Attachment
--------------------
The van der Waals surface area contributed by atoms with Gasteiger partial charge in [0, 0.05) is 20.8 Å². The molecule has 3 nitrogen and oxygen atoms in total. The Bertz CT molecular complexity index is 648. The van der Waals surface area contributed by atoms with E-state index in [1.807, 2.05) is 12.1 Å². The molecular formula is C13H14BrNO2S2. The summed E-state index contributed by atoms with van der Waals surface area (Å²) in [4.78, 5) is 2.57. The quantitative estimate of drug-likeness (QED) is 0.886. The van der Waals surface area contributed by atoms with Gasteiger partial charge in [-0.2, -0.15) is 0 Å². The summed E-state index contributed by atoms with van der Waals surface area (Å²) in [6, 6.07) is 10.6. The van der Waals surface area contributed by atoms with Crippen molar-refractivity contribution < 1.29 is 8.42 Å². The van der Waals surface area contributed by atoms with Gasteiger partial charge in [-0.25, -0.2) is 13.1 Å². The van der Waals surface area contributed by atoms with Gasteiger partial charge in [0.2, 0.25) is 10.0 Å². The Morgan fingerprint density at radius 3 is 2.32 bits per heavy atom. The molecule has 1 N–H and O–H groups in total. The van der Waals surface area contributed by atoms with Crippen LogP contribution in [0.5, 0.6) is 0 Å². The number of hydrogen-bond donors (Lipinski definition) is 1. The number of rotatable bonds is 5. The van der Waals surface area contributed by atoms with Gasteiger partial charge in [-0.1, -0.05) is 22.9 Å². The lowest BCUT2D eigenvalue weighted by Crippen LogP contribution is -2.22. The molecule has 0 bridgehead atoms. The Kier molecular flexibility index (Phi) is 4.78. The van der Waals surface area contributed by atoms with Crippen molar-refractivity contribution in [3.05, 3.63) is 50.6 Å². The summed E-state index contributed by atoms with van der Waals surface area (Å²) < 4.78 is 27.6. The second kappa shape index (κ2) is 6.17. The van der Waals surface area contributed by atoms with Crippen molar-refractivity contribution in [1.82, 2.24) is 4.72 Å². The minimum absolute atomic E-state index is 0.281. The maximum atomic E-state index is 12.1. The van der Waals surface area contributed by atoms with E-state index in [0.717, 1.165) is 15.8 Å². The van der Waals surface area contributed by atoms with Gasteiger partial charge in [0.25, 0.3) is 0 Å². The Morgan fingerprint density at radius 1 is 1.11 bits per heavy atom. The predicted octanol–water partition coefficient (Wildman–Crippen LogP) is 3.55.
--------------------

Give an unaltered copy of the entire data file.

The van der Waals surface area contributed by atoms with Gasteiger partial charge in [0, 0.05) is 20.8 Å². The molecule has 3 nitrogen and oxygen atoms in total. The Bertz CT molecular complexity index is 648. The van der Waals surface area contributed by atoms with E-state index in [1.807, 2.05) is 12.1 Å². The molecular formula is C13H14BrNO2S2. The summed E-state index contributed by atoms with van der Waals surface area (Å²) in [4.78, 5) is 2.57. The quantitative estimate of drug-likeness (QED) is 0.886. The van der Waals surface area contributed by atoms with Gasteiger partial charge in [-0.2, -0.15) is 0 Å². The summed E-state index contributed by atoms with van der Waals surface area (Å²) in [6, 6.07) is 10.6. The van der Waals surface area contributed by atoms with Crippen molar-refractivity contribution < 1.29 is 8.42 Å². The van der Waals surface area contributed by atoms with Gasteiger partial charge in [-0.25, -0.2) is 13.1 Å². The van der Waals surface area contributed by atoms with Gasteiger partial charge in [0.2, 0.25) is 10.0 Å². The Morgan fingerprint density at radius 3 is 2.32 bits per heavy atom. The molecule has 1 N–H and O–H groups in total. The van der Waals surface area contributed by atoms with Crippen LogP contribution in [0.5, 0.6) is 0 Å². The number of hydrogen-bond donors (Lipinski definition) is 1. The number of rotatable bonds is 5. The van der Waals surface area contributed by atoms with Gasteiger partial charge in [-0.1, -0.05) is 22.9 Å². The lowest BCUT2D eigenvalue weighted by Crippen LogP contribution is -2.22. The molecule has 0 bridgehead atoms. The Kier molecular flexibility index (Phi) is 4.78. The van der Waals surface area contributed by atoms with Crippen molar-refractivity contribution in [3.05, 3.63) is 50.6 Å². The summed E-state index contributed by atoms with van der Waals surface area (Å²) < 4.78 is 27.6. The second kappa shape index (κ2) is 6.17. The van der Waals surface area contributed by atoms with Crippen molar-refractivity contribution in [1.82, 2.24) is 4.72 Å². The minimum absolute atomic E-state index is 0.281. The maximum atomic E-state index is 12.1. The van der Waals surface area contributed by atoms with E-state index in [0.717, 1.165) is 15.8 Å². The van der Waals surface area contributed by atoms with Gasteiger partial charge in [0.25, 0.3) is 0 Å². The Morgan fingerprint density at radius 1 is 1.11 bits per heavy atom. The predicted octanol–water partition coefficient (Wildman–Crippen LogP) is 3.55.